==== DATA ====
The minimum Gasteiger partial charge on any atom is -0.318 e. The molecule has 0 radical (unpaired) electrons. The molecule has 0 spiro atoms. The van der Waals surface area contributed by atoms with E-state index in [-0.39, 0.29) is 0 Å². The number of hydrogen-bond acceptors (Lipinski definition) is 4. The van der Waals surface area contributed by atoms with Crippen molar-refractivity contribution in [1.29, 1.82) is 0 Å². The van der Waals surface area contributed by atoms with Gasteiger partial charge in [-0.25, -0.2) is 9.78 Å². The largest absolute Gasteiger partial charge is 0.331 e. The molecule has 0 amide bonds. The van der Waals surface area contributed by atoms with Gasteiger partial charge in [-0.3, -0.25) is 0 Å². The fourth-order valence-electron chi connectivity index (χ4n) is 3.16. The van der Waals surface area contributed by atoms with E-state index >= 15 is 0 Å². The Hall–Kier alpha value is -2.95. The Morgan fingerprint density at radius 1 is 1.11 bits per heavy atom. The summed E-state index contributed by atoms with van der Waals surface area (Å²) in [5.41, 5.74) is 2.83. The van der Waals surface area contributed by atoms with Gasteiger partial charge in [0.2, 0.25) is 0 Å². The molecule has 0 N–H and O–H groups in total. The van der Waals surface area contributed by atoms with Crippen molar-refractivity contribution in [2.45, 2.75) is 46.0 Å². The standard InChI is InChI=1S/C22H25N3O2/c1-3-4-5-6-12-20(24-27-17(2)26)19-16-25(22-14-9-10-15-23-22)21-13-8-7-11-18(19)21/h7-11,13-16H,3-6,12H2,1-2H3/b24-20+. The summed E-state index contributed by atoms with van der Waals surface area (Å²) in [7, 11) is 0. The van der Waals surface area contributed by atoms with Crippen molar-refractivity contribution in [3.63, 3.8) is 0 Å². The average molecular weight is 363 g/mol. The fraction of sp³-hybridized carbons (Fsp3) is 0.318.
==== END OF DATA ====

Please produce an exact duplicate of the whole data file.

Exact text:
The minimum Gasteiger partial charge on any atom is -0.318 e. The molecule has 0 radical (unpaired) electrons. The molecule has 0 spiro atoms. The van der Waals surface area contributed by atoms with E-state index in [-0.39, 0.29) is 0 Å². The number of hydrogen-bond acceptors (Lipinski definition) is 4. The van der Waals surface area contributed by atoms with Crippen molar-refractivity contribution in [1.29, 1.82) is 0 Å². The van der Waals surface area contributed by atoms with Gasteiger partial charge in [-0.25, -0.2) is 9.78 Å². The largest absolute Gasteiger partial charge is 0.331 e. The molecule has 0 amide bonds. The van der Waals surface area contributed by atoms with Gasteiger partial charge in [-0.3, -0.25) is 0 Å². The fourth-order valence-electron chi connectivity index (χ4n) is 3.16. The van der Waals surface area contributed by atoms with E-state index >= 15 is 0 Å². The Hall–Kier alpha value is -2.95. The Morgan fingerprint density at radius 1 is 1.11 bits per heavy atom. The summed E-state index contributed by atoms with van der Waals surface area (Å²) in [5.41, 5.74) is 2.83. The van der Waals surface area contributed by atoms with Gasteiger partial charge in [0.2, 0.25) is 0 Å². The molecule has 0 N–H and O–H groups in total. The van der Waals surface area contributed by atoms with Crippen molar-refractivity contribution in [2.45, 2.75) is 46.0 Å². The standard InChI is InChI=1S/C22H25N3O2/c1-3-4-5-6-12-20(24-27-17(2)26)19-16-25(22-14-9-10-15-23-22)21-13-8-7-11-18(19)21/h7-11,13-16H,3-6,12H2,1-2H3/b24-20+. The summed E-state index contributed by atoms with van der Waals surface area (Å²) in [7, 11) is 0. The van der Waals surface area contributed by atoms with Crippen molar-refractivity contribution in [3.63, 3.8) is 0 Å². The average molecular weight is 363 g/mol. The fraction of sp³-hybridized carbons (Fsp3) is 0.318.